Partly through the tireless efforts of scribes who can’t resist a good-rags-to-riches story, there are many examples of someone who’s bought a car at a bargain price, left the dirt on it as found (oh, sorry “patina”) then taken it to auction and sold it at a huge profit. So those wanna-be investors with excess funds at their disposal are now eager to duplicate that success. Now they aren’t going to make the huge profit the barn finder did if they buy at an auction. But perhaps they had business success in another field, just sold a condo in Malibu for an unexpected profit so they don’t mind putting it in a car.

Those buyers have no time to go out there in the hustings and find those barn finds themselves so they have to pay a premium to get a ride on what they see as the Gravy Train.


We think the $660K sale of the Speedster corresponds with a paradigm shift that is taking place in the classic car market and collecting hobby. As the prices have reached the stratosphere for important cars, the attitude of the owners of some of these fine cars has changed significantly.

Porsche Speedster

In America a few years back, you were always amazed at the quality of car that showed up to the major vintage races, i.e. the Monterey Historics, etc. and were thrown around the track in anger in extreme close proximity to other cars oozing with racing history, design history, and or rarity.

The shift has been seen that in America, some of those owners of these now very expensive cars have opted out of racing them for fear that their car is now a hot red blooded investment or retirement package like a stock portfolio, and to risk it on a racetrack could seem a bit foolish.

The other shift that the major cars of today for the most part are owned by collectors who have now aged, and no longer wish to experience the extreme physical task of racing these cars. Also the expense of showing these cars around the country has increased dramatically. One major dealer/collector told a reporter that the bloom is off the rose sort to speak concerning showing a car, as it costs about $10,000 to do a concours (presumably one the quality of Pebble Beach). This includes car transport, hotels, meals, crew, detailing it for the show, and checking the mechanical aspects of the car, and we are talking cars that are already in restored condition.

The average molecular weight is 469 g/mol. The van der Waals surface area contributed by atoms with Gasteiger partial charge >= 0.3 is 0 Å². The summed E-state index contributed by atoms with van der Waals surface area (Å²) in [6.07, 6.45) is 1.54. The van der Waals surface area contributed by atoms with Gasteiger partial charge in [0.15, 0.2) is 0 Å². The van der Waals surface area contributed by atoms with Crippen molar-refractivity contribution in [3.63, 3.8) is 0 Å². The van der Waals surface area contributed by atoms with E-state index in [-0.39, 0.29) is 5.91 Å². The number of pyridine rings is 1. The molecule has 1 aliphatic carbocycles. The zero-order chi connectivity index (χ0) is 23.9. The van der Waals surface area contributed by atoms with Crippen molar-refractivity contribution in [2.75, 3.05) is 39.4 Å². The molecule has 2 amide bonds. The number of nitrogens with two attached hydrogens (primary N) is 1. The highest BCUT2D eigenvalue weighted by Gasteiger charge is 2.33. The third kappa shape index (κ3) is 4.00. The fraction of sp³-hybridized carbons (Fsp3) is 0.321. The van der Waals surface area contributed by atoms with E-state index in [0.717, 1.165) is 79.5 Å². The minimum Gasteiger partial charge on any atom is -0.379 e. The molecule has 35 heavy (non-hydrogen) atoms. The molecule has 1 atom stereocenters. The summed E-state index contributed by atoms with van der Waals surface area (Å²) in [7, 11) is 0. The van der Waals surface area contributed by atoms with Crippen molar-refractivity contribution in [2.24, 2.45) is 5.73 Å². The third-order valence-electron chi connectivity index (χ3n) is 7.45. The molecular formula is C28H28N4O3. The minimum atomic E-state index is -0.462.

Go out and price the cost of rebuilding a Lamprdi-designed Ferrari V12 engine. We could guess $50,000 but it’s probably more if you include the cost of fabricating no-longer-available parts. Now there are some old Ferraris with these pre-Colombo designed engines that were headed up toward half a million but now you have to match their restoration costs against rebuilding a 356 engine. No contest. The 356 pushrod engine is cheaper to rebuild. And yet 356’s, especially one owner fully documented ones, are appreciating rapidly. This one sale proves that. Before that sale it would be difficult to put a pushrod Porsche into the above half a million dollar class. Now you can’t say that.

Porsche Speedster

One of us was at a 356 club gathering in Idlywild, CA in November and recalls seeing a Speedster owner searching up and down for a place to park curbside, as if his car was made of gold. Now that we know that a Speedster sold for that auction price, we have to admit that indeed it is.

So the upshot is, if you are looking for a fun to drive car that will continue to appreciate, the Porsche 356 cars have taken a giant jump on the appreciation charts, and yet don’t cost as much as some other exotics to restore. And they made a lot of them—over 4,000 Speedsters.


Legitimate question.

Well the first thing we have to mention is there are quite a few new very wealthy people out there, a lot of them coming from Silicon Valley. (Take the McCaw brothers– they quietly went around and sewed up the rights to cellular in the US before most people knew what cellular was and then turned around and sold the rights for several billion. (No typo—that’s Billion with a “B”) And one of them bought more than 100 classic cars.